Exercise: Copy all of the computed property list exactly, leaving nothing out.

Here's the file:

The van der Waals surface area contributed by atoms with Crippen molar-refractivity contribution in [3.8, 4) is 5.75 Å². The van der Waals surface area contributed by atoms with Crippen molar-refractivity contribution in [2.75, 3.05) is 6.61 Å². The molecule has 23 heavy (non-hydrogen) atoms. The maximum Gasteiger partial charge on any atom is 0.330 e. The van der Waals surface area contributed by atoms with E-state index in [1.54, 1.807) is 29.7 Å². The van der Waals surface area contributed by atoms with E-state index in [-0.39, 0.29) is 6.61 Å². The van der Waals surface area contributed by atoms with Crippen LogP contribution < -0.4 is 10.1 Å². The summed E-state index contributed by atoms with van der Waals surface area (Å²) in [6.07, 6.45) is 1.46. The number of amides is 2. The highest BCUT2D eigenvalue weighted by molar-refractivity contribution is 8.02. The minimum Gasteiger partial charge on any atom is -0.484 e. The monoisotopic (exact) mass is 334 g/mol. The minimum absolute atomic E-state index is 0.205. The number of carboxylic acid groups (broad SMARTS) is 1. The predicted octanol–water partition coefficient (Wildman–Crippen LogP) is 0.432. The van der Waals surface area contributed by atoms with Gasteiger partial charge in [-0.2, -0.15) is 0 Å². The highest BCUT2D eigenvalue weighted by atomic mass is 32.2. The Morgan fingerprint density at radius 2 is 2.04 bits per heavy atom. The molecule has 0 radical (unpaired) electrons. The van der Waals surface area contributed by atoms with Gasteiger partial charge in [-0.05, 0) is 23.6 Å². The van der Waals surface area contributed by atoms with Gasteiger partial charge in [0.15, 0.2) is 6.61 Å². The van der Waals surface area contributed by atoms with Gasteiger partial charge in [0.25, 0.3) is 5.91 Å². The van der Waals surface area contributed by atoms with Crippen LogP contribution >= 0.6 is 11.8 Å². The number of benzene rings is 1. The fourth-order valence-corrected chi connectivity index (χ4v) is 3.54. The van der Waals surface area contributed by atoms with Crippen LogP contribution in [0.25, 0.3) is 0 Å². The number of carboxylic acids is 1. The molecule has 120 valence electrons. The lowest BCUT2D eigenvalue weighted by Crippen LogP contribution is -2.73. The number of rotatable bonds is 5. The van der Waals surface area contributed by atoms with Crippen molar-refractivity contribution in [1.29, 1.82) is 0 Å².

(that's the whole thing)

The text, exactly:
The van der Waals surface area contributed by atoms with Crippen molar-refractivity contribution in [3.8, 4) is 5.75 Å². The van der Waals surface area contributed by atoms with Crippen molar-refractivity contribution in [2.75, 3.05) is 6.61 Å². The molecule has 23 heavy (non-hydrogen) atoms. The maximum Gasteiger partial charge on any atom is 0.330 e. The van der Waals surface area contributed by atoms with E-state index in [1.54, 1.807) is 29.7 Å². The van der Waals surface area contributed by atoms with E-state index in [-0.39, 0.29) is 6.61 Å². The van der Waals surface area contributed by atoms with Crippen LogP contribution < -0.4 is 10.1 Å². The summed E-state index contributed by atoms with van der Waals surface area (Å²) in [6.07, 6.45) is 1.46. The number of amides is 2. The highest BCUT2D eigenvalue weighted by molar-refractivity contribution is 8.02. The minimum Gasteiger partial charge on any atom is -0.484 e. The monoisotopic (exact) mass is 334 g/mol. The minimum absolute atomic E-state index is 0.205. The number of carboxylic acid groups (broad SMARTS) is 1. The predicted octanol–water partition coefficient (Wildman–Crippen LogP) is 0.432. The van der Waals surface area contributed by atoms with Gasteiger partial charge in [-0.2, -0.15) is 0 Å². The highest BCUT2D eigenvalue weighted by atomic mass is 32.2. The Morgan fingerprint density at radius 2 is 2.04 bits per heavy atom. The molecule has 0 radical (unpaired) electrons. The van der Waals surface area contributed by atoms with Gasteiger partial charge in [-0.05, 0) is 23.6 Å². The van der Waals surface area contributed by atoms with Gasteiger partial charge in [0.15, 0.2) is 6.61 Å². The van der Waals surface area contributed by atoms with Gasteiger partial charge in [0.25, 0.3) is 5.91 Å². The van der Waals surface area contributed by atoms with Crippen LogP contribution >= 0.6 is 11.8 Å². The number of benzene rings is 1. The fourth-order valence-corrected chi connectivity index (χ4v) is 3.54. The van der Waals surface area contributed by atoms with Crippen LogP contribution in [0.25, 0.3) is 0 Å². The number of carboxylic acids is 1. The molecule has 120 valence electrons. The lowest BCUT2D eigenvalue weighted by Crippen LogP contribution is -2.73. The number of rotatable bonds is 5. The van der Waals surface area contributed by atoms with Crippen molar-refractivity contribution in [1.29, 1.82) is 0 Å².